As far as I know Claude Levi-Strauss never visited Haida Gwaii (the Queen Charlotte Islands), though we know he was familiar with the work of Haida artist Bill Reid, at least enough to write a second edition “Preface” to a book of Reid’s retellings of Haida legends and myths, or “mere glancing versions," as Reid put it.
The Raven Steals the Light (1988) is a curious project. Inside are nine “stories”, each prefaced by a Reid drawing, each attributed to Reid and Robert Bringhurst, a poet, typographer and something of a gadfly when it comes to Haida literature.
Bringhurst’s role is strange in light of comments made by Levi-Strauss and Reid.
In dedicating this book to Haida storyteller Henry Young, Reid wrote:
“I wish I had had more patience and had spent the tiny part of my life he requested, to learn something of the wonderful language he spoke so resonantly and well, and to learn more of the stories of all the mythcreatures whose many adventures instructed, informed and entertained the Haidas during their long history.”
So there it is: Reid did not know the Haida language. But he knew English, and was throughout the 1950s a writer-broadcaster at CBC radio. So how does that explain Bringhurst’s contribution?
Nowhere in The Raven Steals the Light does it say how the Reid-Bringhurst co-authorship came about, or why it exists. The only direct attribution to Bringhurst is a 174-word italicization entitled Haida Gwaii (also italicized), which, though it appears on the contents page, is, unlike Levi-Strauss’s “Preface” and Reid’s “Prologue”, unascribed (only after we read the piece do we see that Bringhurst wrote it). As for the content of the piece, we learn that “Haida Gwaii, the Islands of the People, lies equidistant from Luxor, Machu Pichu, Ninevah and Timbuktu,” and that the islands’ namesake is “a woman who never saw them” – Sophie Charlotte Von Meckenburg-Strelitz, who married “the Mad King of England, George III.” If this tour of ancient civilizations should not suffice, Bringhurst concludes with the influence of trickster Raven, and not European colonialism, on why “Haidas and outsiders alike” refer to these islands by their imperial name.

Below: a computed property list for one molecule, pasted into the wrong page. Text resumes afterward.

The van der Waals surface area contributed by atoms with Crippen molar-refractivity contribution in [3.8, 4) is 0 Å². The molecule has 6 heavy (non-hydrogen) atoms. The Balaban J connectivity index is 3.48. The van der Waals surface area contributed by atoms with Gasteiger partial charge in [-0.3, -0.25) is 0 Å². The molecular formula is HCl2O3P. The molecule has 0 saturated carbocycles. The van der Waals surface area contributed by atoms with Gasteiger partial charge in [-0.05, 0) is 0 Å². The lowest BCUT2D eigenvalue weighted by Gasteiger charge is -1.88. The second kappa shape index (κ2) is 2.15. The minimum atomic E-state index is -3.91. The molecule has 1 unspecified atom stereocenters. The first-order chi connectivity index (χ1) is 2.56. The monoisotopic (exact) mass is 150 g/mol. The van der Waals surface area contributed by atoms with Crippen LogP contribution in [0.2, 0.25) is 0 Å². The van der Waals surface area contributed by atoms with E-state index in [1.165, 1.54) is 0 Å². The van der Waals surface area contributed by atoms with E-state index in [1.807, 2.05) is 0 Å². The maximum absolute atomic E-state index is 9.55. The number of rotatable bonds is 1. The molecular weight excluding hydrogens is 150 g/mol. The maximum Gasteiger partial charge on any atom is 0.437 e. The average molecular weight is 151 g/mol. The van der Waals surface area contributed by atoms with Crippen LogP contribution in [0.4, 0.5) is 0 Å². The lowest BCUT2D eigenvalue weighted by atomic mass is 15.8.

Levi-Strauss tells a different story. At the beginning of his “Preface” we are treated to an anecdote that, inadvertently or otherwise, makes a mess of Reid’s achievement, particularly in light of Reid’s admission: that he does not know the Haida language.
In 1974, while the Levi-Strausses are waiting for a ferry to Alert Bay, Levi-Strauss strikes up a conversation with a “young-looking Indian man in a pink tracksuit.” The man, a decorated athlete, tells the anthropologist that he is returning to his Kwakiutl home, to take up sculpture, which, he adds, will be “difficult,” because he will have to learn the language. “His words seem very revealing,” writes Levi-Strauss, “since the traditional arts of the Indians of the Northwest Coast are indissolubly linked to legends and myths.”
And if you do not know the language in which those legends and myths are told, what might that sculpture look like?
At the conclusion of his “Preface”, Levi-Strauss, while acknowledging Reid’s language deficit, insists that evidence of the artist’s “intimate knowledge” of Haida legends and myths lies in the presence of his “masterworks.” This is an odd assertion, the same "logic" that was noted by my teacher’s teacher, Stanley Diamond, who, also in 1974 (In Search of the Primitive), attacked Levi-Strauss for his a priori reasoning and insistence on the universality of underlying binary structures in determining a culture's shape. Which leads me to wonder, What would Bringhurst make of this?